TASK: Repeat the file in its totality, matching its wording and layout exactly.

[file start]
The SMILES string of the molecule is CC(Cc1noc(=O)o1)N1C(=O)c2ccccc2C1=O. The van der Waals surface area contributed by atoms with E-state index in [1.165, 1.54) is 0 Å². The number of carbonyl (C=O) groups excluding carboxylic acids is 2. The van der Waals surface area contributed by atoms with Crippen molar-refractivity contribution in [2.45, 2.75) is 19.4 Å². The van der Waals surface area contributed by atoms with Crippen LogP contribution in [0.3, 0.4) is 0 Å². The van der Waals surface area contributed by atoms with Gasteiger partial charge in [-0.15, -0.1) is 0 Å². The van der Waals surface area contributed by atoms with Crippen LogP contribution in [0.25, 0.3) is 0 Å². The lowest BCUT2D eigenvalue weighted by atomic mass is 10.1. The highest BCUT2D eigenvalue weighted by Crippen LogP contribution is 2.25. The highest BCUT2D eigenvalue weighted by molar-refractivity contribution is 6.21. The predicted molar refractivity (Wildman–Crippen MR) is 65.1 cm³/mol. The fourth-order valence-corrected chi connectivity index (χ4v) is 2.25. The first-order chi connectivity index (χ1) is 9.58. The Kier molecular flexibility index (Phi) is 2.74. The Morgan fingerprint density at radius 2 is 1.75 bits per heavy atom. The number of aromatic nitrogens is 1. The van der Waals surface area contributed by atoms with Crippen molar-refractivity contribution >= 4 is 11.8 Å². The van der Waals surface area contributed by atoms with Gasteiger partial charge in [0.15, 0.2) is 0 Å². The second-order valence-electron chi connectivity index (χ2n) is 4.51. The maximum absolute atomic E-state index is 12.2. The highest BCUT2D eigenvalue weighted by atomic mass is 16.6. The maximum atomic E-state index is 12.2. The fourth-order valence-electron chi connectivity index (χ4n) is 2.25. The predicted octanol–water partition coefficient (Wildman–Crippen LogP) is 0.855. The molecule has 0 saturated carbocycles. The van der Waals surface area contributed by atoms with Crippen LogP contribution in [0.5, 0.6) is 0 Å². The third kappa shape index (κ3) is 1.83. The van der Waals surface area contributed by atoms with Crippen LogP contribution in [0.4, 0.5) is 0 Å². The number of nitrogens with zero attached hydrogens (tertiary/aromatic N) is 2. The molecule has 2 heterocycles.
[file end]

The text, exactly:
The SMILES string of the molecule is CC(Cc1noc(=O)o1)N1C(=O)c2ccccc2C1=O. The van der Waals surface area contributed by atoms with E-state index in [1.165, 1.54) is 0 Å². The number of carbonyl (C=O) groups excluding carboxylic acids is 2. The van der Waals surface area contributed by atoms with Crippen molar-refractivity contribution in [2.45, 2.75) is 19.4 Å². The van der Waals surface area contributed by atoms with Crippen LogP contribution in [0.3, 0.4) is 0 Å². The van der Waals surface area contributed by atoms with Gasteiger partial charge in [-0.15, -0.1) is 0 Å². The van der Waals surface area contributed by atoms with Crippen LogP contribution in [0.25, 0.3) is 0 Å². The lowest BCUT2D eigenvalue weighted by atomic mass is 10.1. The highest BCUT2D eigenvalue weighted by Crippen LogP contribution is 2.25. The highest BCUT2D eigenvalue weighted by molar-refractivity contribution is 6.21. The predicted molar refractivity (Wildman–Crippen MR) is 65.1 cm³/mol. The fourth-order valence-corrected chi connectivity index (χ4v) is 2.25. The first-order chi connectivity index (χ1) is 9.58. The Kier molecular flexibility index (Phi) is 2.74. The Morgan fingerprint density at radius 2 is 1.75 bits per heavy atom. The number of aromatic nitrogens is 1. The van der Waals surface area contributed by atoms with Crippen molar-refractivity contribution >= 4 is 11.8 Å². The van der Waals surface area contributed by atoms with Gasteiger partial charge in [0.15, 0.2) is 0 Å². The second-order valence-electron chi connectivity index (χ2n) is 4.51. The maximum absolute atomic E-state index is 12.2. The highest BCUT2D eigenvalue weighted by atomic mass is 16.6. The maximum atomic E-state index is 12.2. The fourth-order valence-electron chi connectivity index (χ4n) is 2.25. The predicted octanol–water partition coefficient (Wildman–Crippen LogP) is 0.855. The molecule has 0 saturated carbocycles. The van der Waals surface area contributed by atoms with Crippen LogP contribution in [0.5, 0.6) is 0 Å². The third kappa shape index (κ3) is 1.83. The van der Waals surface area contributed by atoms with Crippen LogP contribution in [0.4, 0.5) is 0 Å². The number of nitrogens with zero attached hydrogens (tertiary/aromatic N) is 2. The molecule has 2 heterocycles.